We often refer to birth as miraculous, and it can also seem mysterious. Many times there is a veiling around birth and labor, and the types of work mothers and birthworkers do to bring new life into this world. In this episode, Allegra Hill shares birth stories from her family and how her personal journey led her into the world of birthwork.
It is part two of our miniseries on Black midwives in Los Angeles devoted to helping women experience empowered births through their birthing center and foundation.
Despite a long tradition of midwifery in the Black community, which predates the founding of the United States, less than 2% of midwives today are Black. In this episode we share the story of Kim Durdin, who found her calling in reclaiming midwifery and birthwork.
It is part one of two episodes where we bring you the stories of Black midwives in Los Angeles devoted to helping women experience empowered births through their foundation and birth center, Kindred Space LA.
What happens when you go to work and no one else in the room looks like you? Being the “only one” often means more scrutiny, less support, having to work harder, or to justify why you’re even there. In this episode, Zayana Ross-Torrence shares her experience as a Black woman studying STEM and then working in emergency services, an industry dominated by white men.
This episode is a tribute to the life and legacy of Henry Walton — a lifelong union and community activist. Henry had a special relationship with Re:Work Radio, given that it originated from his KPFK show, ‘Labor Review,’ which ran from 1991-2011. He had a unique way of connecting deeply with people and sharing the stories of communities in Los Angeles. Henry hosted hundreds of guests over the years, including labor leaders, elected officials, global union visitors, organizers, and union activists. He was a consistent source of labor news for thousands of listeners, and telling stories of the movement was Henry’s passion. Before we took over the show, we sat down with Henry for an interview in the conference room at the UCLA Labor Center. The conversation became a series of stories about his life, influences, and journey to becoming a pioneer of radio broadcasting.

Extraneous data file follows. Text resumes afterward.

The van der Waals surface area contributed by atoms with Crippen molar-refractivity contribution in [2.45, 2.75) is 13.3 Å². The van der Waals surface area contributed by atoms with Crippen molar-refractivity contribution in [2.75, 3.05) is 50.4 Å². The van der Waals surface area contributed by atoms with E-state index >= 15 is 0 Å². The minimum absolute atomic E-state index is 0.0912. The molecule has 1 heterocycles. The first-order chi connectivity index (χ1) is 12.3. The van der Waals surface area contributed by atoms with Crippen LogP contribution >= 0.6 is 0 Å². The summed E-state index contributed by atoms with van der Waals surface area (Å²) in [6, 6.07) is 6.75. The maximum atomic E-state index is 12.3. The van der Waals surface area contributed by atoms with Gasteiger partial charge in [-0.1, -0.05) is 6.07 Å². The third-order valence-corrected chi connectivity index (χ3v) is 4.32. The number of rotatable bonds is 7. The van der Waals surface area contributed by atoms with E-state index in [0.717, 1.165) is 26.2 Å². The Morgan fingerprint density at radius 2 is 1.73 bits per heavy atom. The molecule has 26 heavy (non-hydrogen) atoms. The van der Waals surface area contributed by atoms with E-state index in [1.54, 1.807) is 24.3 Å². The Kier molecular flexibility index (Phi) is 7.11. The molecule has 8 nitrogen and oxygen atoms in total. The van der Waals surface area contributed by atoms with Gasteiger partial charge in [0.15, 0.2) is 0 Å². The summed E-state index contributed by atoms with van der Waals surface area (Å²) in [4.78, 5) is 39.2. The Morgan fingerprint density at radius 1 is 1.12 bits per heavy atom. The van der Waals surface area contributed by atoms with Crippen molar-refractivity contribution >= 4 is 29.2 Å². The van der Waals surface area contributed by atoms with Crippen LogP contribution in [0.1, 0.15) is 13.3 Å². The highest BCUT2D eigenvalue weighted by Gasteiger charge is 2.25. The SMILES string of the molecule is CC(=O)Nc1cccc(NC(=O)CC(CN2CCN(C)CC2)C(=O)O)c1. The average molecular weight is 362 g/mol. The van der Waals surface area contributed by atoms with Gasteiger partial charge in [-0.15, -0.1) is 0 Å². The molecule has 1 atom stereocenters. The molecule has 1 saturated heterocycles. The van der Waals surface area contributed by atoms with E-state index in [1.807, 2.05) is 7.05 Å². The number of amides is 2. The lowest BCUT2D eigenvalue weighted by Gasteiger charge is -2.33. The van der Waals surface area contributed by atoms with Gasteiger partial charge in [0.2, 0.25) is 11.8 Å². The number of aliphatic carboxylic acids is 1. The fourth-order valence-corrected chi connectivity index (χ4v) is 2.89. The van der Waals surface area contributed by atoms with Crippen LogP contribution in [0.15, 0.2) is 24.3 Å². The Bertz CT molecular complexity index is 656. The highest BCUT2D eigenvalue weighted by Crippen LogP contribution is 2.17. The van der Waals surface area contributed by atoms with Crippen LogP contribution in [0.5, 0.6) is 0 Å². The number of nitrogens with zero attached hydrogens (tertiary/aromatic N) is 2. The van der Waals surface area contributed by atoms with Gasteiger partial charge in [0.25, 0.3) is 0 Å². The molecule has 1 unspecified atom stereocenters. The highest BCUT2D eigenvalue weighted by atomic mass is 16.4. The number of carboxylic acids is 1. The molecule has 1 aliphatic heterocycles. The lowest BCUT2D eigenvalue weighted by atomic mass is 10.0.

What makes someone get involved in their community? How do community members become engaged? Not just during election season, but everyday, how do communities come together to solve problems? This episode takes a deep dive into the stories of two South Los Angeles residents, Sirenia and Patricia, who have been building community power one block at a time. As community and civic engagement organizers at SCOPE, they have engaged communities throughout Los Angeles in politics and encouraged increased electoral participation. The episode was produced in partnership with SCOPE-LA, an organization that builds grassroots power to create social and economic justice for low-income, female, immigrant, black, and brown communities in Los Angeles.